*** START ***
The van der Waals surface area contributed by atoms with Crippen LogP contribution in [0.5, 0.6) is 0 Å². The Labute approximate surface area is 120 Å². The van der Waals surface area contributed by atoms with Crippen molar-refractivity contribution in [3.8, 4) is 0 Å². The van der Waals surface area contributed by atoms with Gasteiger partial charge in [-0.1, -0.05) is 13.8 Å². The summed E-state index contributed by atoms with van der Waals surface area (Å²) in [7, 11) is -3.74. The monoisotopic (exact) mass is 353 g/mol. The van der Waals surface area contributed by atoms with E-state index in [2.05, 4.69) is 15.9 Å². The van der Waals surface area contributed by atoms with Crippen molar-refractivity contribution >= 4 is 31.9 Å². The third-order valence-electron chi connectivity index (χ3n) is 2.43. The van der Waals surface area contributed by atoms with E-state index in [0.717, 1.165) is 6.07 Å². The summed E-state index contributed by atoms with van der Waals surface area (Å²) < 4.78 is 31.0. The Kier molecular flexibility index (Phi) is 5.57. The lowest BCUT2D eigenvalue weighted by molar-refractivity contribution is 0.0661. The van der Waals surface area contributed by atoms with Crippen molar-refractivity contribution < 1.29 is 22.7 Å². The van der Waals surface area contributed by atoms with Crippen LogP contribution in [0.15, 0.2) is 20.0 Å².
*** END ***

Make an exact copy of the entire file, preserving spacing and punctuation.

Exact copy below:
The van der Waals surface area contributed by atoms with Crippen LogP contribution in [0.5, 0.6) is 0 Å². The Labute approximate surface area is 120 Å². The van der Waals surface area contributed by atoms with Crippen molar-refractivity contribution in [3.8, 4) is 0 Å². The van der Waals surface area contributed by atoms with Gasteiger partial charge in [-0.1, -0.05) is 13.8 Å². The summed E-state index contributed by atoms with van der Waals surface area (Å²) in [7, 11) is -3.74. The monoisotopic (exact) mass is 353 g/mol. The van der Waals surface area contributed by atoms with E-state index in [2.05, 4.69) is 15.9 Å². The van der Waals surface area contributed by atoms with Crippen molar-refractivity contribution >= 4 is 31.9 Å². The third-order valence-electron chi connectivity index (χ3n) is 2.43. The van der Waals surface area contributed by atoms with E-state index in [0.717, 1.165) is 6.07 Å². The summed E-state index contributed by atoms with van der Waals surface area (Å²) < 4.78 is 31.0. The Kier molecular flexibility index (Phi) is 5.57. The lowest BCUT2D eigenvalue weighted by molar-refractivity contribution is 0.0661. The van der Waals surface area contributed by atoms with Crippen molar-refractivity contribution < 1.29 is 22.7 Å². The van der Waals surface area contributed by atoms with Crippen LogP contribution in [0.15, 0.2) is 20.0 Å².